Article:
A report on Inner Mongolia and Hohhot

Persian miniature depicting Genghis Khan entering Beijing
Wanbu Huayanjing Pagoda (Baita Pagoda) in Hohhot, 1942
The Northern Yuan at its greatest extent
People's Republic 10th Anniversary Parade in Hohhot
Mongolia plateau during early 17th century
Map including Hohhot (labeled as KUEI-SUI) (AMS, 1963)
Inner Mongolia and Outer Mongolia within the Qing dynasty, c. 1820
Huhhot and vicinities, LandSat-5 satellite image, 2005-07-12
Mongols stand in front of a yurt, 1912
A sign in Mongolian, Chinese, Tibetan, and Manchurian at the Dazhao temple in Hohhot.
Delegates of Inner Mongolia People's Congress shouting slogans
The sculpture of "Milk Capital" symbol
Inner Mongolian steppes
Great Mosque of Hohhot</TD>
Topography of Inner Mongolia in China
Winter in Ulanbutan Grassland, Hexigten Banner
Theater in Hohhot
Inner Mongolia Gymnasium
Muslim-themed Street in Hohhot
A KFC in Hohhot, the capital, with a bilingual street sign in Chinese and Mongolian
Inner Mongolian carpet c. 1870
Temple of the White Sulde of Genghis Khan in the town of Uxin in Inner Mongolia, in the Mu Us Desert. The worship of Genghis is shared by Chinese and Mongolian folk religion.
Sign of the Jiuquan Satellite Launch Center
Jade dragon of the Hongshan culture (4700 BC – 2900 BC) found in Ongniud, Chifeng
Ulaanbutan grassland
Inner Mongolian grassland
Honorary tomb of Wang Zhaojun (born c. 50BC) in Hohhot
Fresco from the Liao dynasty (907–1125) tomb at Baoshan, Ar Horqin
Khitan people cooking. Fresco from the Liao dynasty (907–1125) tomb at Aohan
Remains of the city Khara-Khoto built in 1032. Located in Ejin Khoshuu, Alxa Aimag
Maidari Juu temple fortress ({{zh|labels=no |c=美岱召 |p=měidài zhào}}) built by Altan Khan in 1575 near Baotou
Newly built arch in front of the Maidari Juu temple fortress (1575)
Da Zhao temple (also called Ikh Zuu) built by Altan Khan in 1579
Badekar Monastery (1749) near Baotou, Inner Mongolia. Called Badgar Zuu in Mongolian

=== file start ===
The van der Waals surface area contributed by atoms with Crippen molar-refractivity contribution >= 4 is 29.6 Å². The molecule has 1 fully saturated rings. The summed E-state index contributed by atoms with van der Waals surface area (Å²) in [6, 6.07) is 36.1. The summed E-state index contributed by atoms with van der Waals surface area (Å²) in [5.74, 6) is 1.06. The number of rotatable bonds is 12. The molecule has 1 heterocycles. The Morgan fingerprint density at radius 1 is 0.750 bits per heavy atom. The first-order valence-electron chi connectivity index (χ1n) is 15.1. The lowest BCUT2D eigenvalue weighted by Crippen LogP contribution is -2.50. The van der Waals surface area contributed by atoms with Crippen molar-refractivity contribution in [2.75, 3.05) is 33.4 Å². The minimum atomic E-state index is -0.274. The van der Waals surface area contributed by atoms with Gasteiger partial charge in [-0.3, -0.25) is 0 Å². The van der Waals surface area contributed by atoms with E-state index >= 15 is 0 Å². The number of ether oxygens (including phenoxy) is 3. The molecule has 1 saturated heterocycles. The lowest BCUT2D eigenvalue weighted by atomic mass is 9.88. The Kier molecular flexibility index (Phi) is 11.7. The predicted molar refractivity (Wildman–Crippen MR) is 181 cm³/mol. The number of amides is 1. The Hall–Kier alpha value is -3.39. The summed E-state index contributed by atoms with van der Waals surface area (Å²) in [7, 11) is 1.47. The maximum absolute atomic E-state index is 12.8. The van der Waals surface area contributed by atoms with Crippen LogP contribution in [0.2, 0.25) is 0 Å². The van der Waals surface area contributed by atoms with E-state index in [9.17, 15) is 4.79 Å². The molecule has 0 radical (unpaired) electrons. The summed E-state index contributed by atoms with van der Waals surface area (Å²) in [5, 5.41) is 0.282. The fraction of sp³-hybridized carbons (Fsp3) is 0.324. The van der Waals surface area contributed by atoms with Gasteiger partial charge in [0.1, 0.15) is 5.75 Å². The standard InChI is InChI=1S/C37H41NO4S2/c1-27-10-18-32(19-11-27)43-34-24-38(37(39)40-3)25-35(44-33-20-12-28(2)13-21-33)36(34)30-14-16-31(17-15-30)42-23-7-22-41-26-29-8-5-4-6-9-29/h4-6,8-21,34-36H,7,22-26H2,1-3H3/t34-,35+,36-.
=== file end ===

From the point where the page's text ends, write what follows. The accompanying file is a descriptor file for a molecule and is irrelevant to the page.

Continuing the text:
Five Pagoda temple (1727) in Hohhot
Badain Jaran temple (1868) in western Inner Mongolia
Genghis Khan Mausoleum (1954)
Genghis Khan Mausoleum (1954)
Alshaa mountain scenery
Alxa Western Monastery (Alshaa Baruun Hiid) built in 1756

Hohhot, formerly known as Kweisui, is the capital of Inner Mongolia in the north of the People's Republic of China, serving as the region's administrative, economic and cultural center.

- Hohhot

Its capital is Hohhot; other major cities include Baotou, Chifeng, Tongliao and Ordos.

- Inner Mongolia

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The Deer monument in central Baotou City, Inner Mongolia
Badekar Monastery
Saihantalah Grasslands Park, central Baotou
Northern Weapons Park
Trip home for lunch, area rebuilt after the earthquake
Aobao Shrine
Bridge over the Yellow River
Baotou chariot and Yurt
Main airport road, Baotou
Students at Baotou Foreign Languages School playing soccer in the snow

Baotou (Buɣutu qota, Бугат хот) is the largest city by urban population in Inner Mongolia, China.

Compared to the capital of Inner Mongolia, Hohhot, Baotou's construction as a city came relatively late, being incorporated as a town in 1809.


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Ulanqab or Ulan Chab (Ulagancab.svgUlaɣančab qota; Mongolian cyrillic.Улаанцав хот) is a region administered as a prefecture-level city in south-central Inner Mongolia, People's Republic of China.